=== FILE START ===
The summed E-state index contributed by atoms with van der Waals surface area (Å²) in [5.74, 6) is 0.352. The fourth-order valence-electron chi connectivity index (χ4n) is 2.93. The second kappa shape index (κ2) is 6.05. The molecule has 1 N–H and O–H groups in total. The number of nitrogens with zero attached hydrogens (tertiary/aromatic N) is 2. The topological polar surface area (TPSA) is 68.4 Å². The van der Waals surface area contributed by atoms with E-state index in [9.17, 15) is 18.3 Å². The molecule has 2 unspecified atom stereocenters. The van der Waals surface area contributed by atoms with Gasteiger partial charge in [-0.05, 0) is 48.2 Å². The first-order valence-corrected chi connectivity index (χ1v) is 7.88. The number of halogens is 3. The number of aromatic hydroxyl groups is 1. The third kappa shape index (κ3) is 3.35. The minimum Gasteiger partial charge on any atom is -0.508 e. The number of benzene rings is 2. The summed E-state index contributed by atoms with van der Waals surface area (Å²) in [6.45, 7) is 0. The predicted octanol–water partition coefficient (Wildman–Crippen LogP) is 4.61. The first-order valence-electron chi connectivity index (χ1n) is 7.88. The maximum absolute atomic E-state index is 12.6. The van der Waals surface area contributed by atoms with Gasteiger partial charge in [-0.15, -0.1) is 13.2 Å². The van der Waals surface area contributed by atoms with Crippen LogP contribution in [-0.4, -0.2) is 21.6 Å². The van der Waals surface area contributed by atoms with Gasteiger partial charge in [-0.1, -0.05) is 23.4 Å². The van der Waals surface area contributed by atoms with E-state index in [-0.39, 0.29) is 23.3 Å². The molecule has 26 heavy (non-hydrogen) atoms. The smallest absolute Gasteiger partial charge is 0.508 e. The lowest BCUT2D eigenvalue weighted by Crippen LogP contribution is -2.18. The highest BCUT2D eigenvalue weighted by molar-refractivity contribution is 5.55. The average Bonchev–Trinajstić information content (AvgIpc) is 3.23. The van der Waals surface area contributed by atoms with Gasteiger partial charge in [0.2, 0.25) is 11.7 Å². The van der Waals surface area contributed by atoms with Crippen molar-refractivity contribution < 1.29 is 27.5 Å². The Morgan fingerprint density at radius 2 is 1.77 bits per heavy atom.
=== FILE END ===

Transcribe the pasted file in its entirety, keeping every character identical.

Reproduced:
The summed E-state index contributed by atoms with van der Waals surface area (Å²) in [5.74, 6) is 0.352. The fourth-order valence-electron chi connectivity index (χ4n) is 2.93. The second kappa shape index (κ2) is 6.05. The molecule has 1 N–H and O–H groups in total. The number of nitrogens with zero attached hydrogens (tertiary/aromatic N) is 2. The topological polar surface area (TPSA) is 68.4 Å². The van der Waals surface area contributed by atoms with E-state index in [9.17, 15) is 18.3 Å². The molecule has 2 unspecified atom stereocenters. The van der Waals surface area contributed by atoms with Gasteiger partial charge in [-0.05, 0) is 48.2 Å². The first-order valence-corrected chi connectivity index (χ1v) is 7.88. The number of halogens is 3. The number of aromatic hydroxyl groups is 1. The third kappa shape index (κ3) is 3.35. The minimum Gasteiger partial charge on any atom is -0.508 e. The number of benzene rings is 2. The summed E-state index contributed by atoms with van der Waals surface area (Å²) in [6.45, 7) is 0. The predicted octanol–water partition coefficient (Wildman–Crippen LogP) is 4.61. The first-order valence-electron chi connectivity index (χ1n) is 7.88. The maximum absolute atomic E-state index is 12.6. The van der Waals surface area contributed by atoms with Gasteiger partial charge in [-0.15, -0.1) is 13.2 Å². The van der Waals surface area contributed by atoms with Crippen LogP contribution in [-0.4, -0.2) is 21.6 Å². The van der Waals surface area contributed by atoms with Gasteiger partial charge in [-0.1, -0.05) is 23.4 Å². The van der Waals surface area contributed by atoms with E-state index in [-0.39, 0.29) is 23.3 Å². The molecule has 26 heavy (non-hydrogen) atoms. The smallest absolute Gasteiger partial charge is 0.508 e. The lowest BCUT2D eigenvalue weighted by Crippen LogP contribution is -2.18. The highest BCUT2D eigenvalue weighted by molar-refractivity contribution is 5.55. The average Bonchev–Trinajstić information content (AvgIpc) is 3.23. The van der Waals surface area contributed by atoms with Gasteiger partial charge in [0.2, 0.25) is 11.7 Å². The van der Waals surface area contributed by atoms with Crippen molar-refractivity contribution < 1.29 is 27.5 Å². The Morgan fingerprint density at radius 2 is 1.77 bits per heavy atom.